I prefer working in solid wood because it is both technically challenging, and extremely beautiful. Nothing can replace or emulate the look of a finely grained piece of hardwood. I like the fact that wood isn’t stable – it has to be able to move – otherwise it splits and warps. Your design must account for this, and you need to develop a sixth sense about what the wood can and cannot do.
I’m fascinated by overcoming the technical problems. I start with the limitations of ‘table’ or ‘cabinet’ and then within those boundaries, see how far I can go with it. I like to push those boundaries. What is a piece of furniture; what is a piece of art? Can the two be combined?
Art for me has to show superb technical ability and skill, whether it’s in wood, metal, paint, or whatever. That’s a personal view. Artists must surely have to work hard to develop their skills, their abilities, before they can develop a unique style. I like to do things that have never been done before.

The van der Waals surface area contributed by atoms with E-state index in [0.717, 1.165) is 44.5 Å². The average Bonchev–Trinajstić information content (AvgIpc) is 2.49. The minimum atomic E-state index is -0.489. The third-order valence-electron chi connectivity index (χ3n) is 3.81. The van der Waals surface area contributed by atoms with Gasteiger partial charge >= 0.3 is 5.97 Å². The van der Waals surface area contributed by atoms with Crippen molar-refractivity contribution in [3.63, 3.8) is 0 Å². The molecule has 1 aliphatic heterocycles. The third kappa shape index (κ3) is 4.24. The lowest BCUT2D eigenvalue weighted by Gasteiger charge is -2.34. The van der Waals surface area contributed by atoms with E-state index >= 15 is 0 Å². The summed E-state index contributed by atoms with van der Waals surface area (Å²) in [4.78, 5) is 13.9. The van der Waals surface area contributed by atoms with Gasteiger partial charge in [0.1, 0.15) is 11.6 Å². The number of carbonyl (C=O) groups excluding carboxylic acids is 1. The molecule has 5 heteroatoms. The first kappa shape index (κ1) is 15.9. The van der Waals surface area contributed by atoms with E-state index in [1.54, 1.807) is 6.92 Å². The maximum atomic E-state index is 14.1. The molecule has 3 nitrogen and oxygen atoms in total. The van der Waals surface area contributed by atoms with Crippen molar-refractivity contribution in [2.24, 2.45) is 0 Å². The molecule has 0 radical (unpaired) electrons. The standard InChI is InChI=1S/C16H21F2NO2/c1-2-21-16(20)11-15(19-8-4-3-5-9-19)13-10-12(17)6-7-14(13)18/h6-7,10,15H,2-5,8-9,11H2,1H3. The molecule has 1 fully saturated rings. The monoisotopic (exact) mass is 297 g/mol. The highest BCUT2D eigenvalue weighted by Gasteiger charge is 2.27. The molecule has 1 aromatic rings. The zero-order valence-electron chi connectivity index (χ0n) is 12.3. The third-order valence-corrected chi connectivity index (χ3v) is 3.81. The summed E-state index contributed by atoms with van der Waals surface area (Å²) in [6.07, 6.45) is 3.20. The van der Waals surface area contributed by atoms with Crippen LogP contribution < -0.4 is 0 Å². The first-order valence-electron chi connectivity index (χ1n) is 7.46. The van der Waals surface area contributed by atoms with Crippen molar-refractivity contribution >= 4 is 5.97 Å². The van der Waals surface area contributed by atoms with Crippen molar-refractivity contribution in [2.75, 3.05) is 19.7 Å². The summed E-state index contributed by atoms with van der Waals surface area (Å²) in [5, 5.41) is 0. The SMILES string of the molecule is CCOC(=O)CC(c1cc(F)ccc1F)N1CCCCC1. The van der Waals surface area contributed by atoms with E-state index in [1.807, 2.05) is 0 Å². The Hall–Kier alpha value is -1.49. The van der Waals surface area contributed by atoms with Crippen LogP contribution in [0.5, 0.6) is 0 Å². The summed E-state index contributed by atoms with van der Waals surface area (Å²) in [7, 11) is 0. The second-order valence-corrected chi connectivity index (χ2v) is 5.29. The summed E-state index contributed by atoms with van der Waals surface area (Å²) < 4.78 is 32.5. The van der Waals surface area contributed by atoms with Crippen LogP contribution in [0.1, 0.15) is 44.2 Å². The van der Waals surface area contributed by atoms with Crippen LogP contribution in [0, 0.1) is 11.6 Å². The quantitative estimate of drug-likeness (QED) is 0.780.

You could say my ideas are inspired by forms seen in nature, but this is always filtered through my own craftsmanship. Creativity can only come if you first aim for perfection, and then expand upon it. You must have the technical ability first. Then when you have ideas, you will have the knowledge in your fingertips to carry them out.
I want to make something that a client can have in their house – they can come home from work and it’s not just another piece of furniture, but something that enhances their life. We should choose our furniture not just for the function, but also in the same way we choose a piece of art – to enhance and transform our lives.Back to Members' Journal